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Title page for ETD etd-11162010-150647

Type of Document Dissertation
Author Liu, Keke
URN etd-11162010-150647
Title Peer Group Effects on Student Outcomes: Evidence from Randomized Lotteries
Degree PhD
Department Leadership and Policy Studies
Advisory Committee
Advisor Name Title
Dale Ballou Committee Chair
Adam Gomoran Committee Member
Matt Springer Committee Member
Ron Zimmer Committee Member
  • peer effects
  • magnet schools
  • student outcomes
  • randomization
Date of Defense 2010-11-12
Availability unrestricted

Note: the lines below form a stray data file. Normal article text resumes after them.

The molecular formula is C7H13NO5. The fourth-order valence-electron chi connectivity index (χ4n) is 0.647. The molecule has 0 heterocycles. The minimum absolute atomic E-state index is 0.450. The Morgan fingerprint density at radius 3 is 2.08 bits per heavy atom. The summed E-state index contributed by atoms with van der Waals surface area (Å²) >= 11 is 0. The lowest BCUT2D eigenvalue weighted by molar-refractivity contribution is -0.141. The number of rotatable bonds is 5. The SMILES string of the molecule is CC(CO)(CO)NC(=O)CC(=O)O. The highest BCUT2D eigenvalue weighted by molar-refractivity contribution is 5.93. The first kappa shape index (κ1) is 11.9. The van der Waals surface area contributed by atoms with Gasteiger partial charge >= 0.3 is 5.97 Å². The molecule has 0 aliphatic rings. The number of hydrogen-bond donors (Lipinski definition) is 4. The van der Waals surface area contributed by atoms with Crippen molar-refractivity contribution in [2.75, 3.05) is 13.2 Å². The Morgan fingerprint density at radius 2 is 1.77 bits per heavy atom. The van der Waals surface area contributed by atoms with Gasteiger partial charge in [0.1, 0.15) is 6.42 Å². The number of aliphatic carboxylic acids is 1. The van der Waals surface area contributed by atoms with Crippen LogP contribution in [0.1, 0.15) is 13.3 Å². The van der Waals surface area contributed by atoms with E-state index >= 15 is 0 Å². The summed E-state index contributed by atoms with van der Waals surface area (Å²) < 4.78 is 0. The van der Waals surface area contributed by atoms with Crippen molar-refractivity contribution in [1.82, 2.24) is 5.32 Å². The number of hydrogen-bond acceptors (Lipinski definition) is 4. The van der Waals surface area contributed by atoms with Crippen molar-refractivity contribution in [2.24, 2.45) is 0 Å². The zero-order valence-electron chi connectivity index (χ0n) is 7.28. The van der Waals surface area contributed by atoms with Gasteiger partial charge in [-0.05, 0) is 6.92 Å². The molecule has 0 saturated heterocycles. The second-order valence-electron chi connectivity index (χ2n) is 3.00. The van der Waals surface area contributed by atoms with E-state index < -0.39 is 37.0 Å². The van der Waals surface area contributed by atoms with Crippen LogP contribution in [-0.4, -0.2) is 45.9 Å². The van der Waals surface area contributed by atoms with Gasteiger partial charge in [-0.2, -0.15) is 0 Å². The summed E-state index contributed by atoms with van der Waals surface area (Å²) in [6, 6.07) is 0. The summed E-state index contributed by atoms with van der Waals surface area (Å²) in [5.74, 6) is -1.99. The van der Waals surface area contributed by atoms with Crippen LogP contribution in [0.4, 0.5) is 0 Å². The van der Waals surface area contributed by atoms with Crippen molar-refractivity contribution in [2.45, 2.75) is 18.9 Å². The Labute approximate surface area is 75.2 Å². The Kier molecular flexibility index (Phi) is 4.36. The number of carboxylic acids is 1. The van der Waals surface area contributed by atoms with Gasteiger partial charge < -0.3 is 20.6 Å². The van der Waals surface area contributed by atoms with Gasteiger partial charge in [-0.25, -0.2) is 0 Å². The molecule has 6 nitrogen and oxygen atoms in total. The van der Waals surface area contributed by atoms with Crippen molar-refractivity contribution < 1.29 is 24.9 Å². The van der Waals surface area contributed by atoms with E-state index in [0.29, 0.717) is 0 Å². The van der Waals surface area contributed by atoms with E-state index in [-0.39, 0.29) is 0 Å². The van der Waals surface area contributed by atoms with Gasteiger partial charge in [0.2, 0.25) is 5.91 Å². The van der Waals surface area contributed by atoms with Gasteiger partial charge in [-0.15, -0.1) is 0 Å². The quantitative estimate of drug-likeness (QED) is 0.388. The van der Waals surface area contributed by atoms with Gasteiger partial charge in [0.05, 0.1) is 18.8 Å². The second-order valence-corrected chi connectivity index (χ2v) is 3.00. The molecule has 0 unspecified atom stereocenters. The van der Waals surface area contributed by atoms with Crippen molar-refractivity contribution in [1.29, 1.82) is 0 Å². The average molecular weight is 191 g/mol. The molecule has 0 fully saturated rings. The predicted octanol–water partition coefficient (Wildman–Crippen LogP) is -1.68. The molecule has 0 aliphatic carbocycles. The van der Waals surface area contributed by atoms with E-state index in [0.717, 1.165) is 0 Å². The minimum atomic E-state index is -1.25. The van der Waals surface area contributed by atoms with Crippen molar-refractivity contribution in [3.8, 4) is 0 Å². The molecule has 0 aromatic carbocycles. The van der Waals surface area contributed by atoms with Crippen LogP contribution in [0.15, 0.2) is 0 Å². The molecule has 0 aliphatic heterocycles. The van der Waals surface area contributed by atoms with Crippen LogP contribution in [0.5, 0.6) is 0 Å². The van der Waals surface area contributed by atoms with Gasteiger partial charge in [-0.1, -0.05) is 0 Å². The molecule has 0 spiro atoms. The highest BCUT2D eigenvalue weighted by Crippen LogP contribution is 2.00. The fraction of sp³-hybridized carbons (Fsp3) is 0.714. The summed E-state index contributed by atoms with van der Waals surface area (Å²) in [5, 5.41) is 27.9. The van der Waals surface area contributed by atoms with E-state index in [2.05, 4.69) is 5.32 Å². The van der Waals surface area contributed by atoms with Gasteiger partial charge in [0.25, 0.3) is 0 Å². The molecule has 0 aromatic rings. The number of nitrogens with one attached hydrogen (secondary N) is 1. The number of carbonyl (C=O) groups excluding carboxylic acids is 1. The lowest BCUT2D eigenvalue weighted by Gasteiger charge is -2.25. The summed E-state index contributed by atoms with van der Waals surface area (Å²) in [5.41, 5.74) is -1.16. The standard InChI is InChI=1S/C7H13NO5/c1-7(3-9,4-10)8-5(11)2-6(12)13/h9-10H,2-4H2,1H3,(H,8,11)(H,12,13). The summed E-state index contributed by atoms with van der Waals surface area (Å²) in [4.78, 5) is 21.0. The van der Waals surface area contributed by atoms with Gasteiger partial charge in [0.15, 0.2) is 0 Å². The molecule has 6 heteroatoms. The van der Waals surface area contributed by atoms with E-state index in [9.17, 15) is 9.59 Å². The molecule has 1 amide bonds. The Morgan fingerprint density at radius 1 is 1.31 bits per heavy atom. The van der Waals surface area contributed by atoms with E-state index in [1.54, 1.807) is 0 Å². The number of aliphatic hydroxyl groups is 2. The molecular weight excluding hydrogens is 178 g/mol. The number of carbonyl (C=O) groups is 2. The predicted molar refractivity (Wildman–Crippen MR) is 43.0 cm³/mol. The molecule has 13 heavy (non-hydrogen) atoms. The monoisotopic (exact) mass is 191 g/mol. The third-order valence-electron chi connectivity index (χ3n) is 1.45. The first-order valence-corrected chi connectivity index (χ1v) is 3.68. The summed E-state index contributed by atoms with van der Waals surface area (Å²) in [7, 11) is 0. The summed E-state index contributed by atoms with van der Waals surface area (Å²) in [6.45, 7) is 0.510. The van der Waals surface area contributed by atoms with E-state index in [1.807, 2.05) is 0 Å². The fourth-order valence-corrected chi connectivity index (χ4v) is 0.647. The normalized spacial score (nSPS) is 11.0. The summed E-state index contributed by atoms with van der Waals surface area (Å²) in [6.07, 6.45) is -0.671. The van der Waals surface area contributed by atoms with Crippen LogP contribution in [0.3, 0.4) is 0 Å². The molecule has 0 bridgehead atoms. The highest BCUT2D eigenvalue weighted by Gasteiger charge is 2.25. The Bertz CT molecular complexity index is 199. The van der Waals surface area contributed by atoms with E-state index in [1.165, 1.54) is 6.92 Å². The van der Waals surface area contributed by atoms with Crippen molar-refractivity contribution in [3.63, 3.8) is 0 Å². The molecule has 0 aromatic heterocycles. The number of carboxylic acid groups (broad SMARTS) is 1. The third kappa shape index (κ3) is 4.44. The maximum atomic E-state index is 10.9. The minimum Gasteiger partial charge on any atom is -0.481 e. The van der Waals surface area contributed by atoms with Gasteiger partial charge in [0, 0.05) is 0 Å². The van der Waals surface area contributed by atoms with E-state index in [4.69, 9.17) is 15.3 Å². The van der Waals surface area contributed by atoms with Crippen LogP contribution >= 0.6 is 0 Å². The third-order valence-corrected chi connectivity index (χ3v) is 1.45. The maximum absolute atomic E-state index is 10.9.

This study examines both school and classroom level peer group effects on middle school student academic and behavioral outcomes in a mid-size urban district in the South. Identification of peer effects faces three major methodological challenges: simultaneity bias, selection bias and correlated omitted variable bias. This study circumvents the simultaneity bias by using pre-determined peer characteristics and lagged values of peer behaviors. In order to eliminate the endogeneity bias from self-selectivity and correlated omitted variables, I exploit the magnet school admission lotteries to form instruments for the endogenous peer variable. A magnet school admission lottery randomly assigns students to the magnet school (treatment group) or neighborhood schools (control group); meanwhile, conditional on the attendance zone, the lottery also randomly assigns students to the peers who they will encounter in either the magnet school or the neighborhood school. Therefore, magnet school lotteries bring exogenous variation in peer characteristics and will be exploited to overcome the critical issue of selection bias in identifying peer effects. Three research questions have been investigated in this study: the average peer group effect, the effects of peer heterogeneity, and the heterogeneous peer effects. This study finds substantial classroom peer effects on both student academic achievement and disciplinary infractions. For example, students score higher and behave better when the class has more high performers, well behaved peers, or peers from high income families. Percent black students is found reducing individual academic achievement and increasing student disciplinary infractions from both level analyses. This study does not find any evidence that the dispersion of peer characteristics impacts individual academic achievement or behavioral records. Significant heterogeneous peer effects are found on some subgroups of students. For instance, female students are less impacted by peers, and black and low income students tend to have more behavioral problems if surrounded by high proportion of same group peers.
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